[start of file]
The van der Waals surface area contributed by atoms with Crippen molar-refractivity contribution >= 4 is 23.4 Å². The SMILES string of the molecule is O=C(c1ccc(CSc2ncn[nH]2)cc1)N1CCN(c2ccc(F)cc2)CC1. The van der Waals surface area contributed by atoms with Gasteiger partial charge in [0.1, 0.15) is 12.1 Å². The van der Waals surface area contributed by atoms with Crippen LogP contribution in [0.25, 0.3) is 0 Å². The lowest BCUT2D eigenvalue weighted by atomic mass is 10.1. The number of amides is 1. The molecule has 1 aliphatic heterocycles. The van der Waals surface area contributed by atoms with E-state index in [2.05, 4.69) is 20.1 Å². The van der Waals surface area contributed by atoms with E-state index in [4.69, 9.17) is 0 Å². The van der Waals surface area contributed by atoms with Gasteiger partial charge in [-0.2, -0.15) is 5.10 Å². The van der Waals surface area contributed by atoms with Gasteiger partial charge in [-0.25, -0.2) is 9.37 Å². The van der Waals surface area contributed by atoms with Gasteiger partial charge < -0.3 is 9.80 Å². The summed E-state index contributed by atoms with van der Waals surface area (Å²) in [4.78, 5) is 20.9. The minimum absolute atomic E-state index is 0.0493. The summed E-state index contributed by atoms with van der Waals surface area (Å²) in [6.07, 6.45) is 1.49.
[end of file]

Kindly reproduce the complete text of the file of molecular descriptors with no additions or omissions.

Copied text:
The van der Waals surface area contributed by atoms with Crippen molar-refractivity contribution >= 4 is 23.4 Å². The SMILES string of the molecule is O=C(c1ccc(CSc2ncn[nH]2)cc1)N1CCN(c2ccc(F)cc2)CC1. The van der Waals surface area contributed by atoms with Gasteiger partial charge in [0.1, 0.15) is 12.1 Å². The van der Waals surface area contributed by atoms with Crippen LogP contribution in [0.25, 0.3) is 0 Å². The lowest BCUT2D eigenvalue weighted by atomic mass is 10.1. The number of amides is 1. The molecule has 1 aliphatic heterocycles. The van der Waals surface area contributed by atoms with E-state index in [2.05, 4.69) is 20.1 Å². The van der Waals surface area contributed by atoms with E-state index in [4.69, 9.17) is 0 Å². The van der Waals surface area contributed by atoms with Gasteiger partial charge in [-0.2, -0.15) is 5.10 Å². The van der Waals surface area contributed by atoms with Gasteiger partial charge in [-0.25, -0.2) is 9.37 Å². The van der Waals surface area contributed by atoms with Gasteiger partial charge < -0.3 is 9.80 Å². The summed E-state index contributed by atoms with van der Waals surface area (Å²) in [4.78, 5) is 20.9. The minimum absolute atomic E-state index is 0.0493. The summed E-state index contributed by atoms with van der Waals surface area (Å²) in [6.07, 6.45) is 1.49.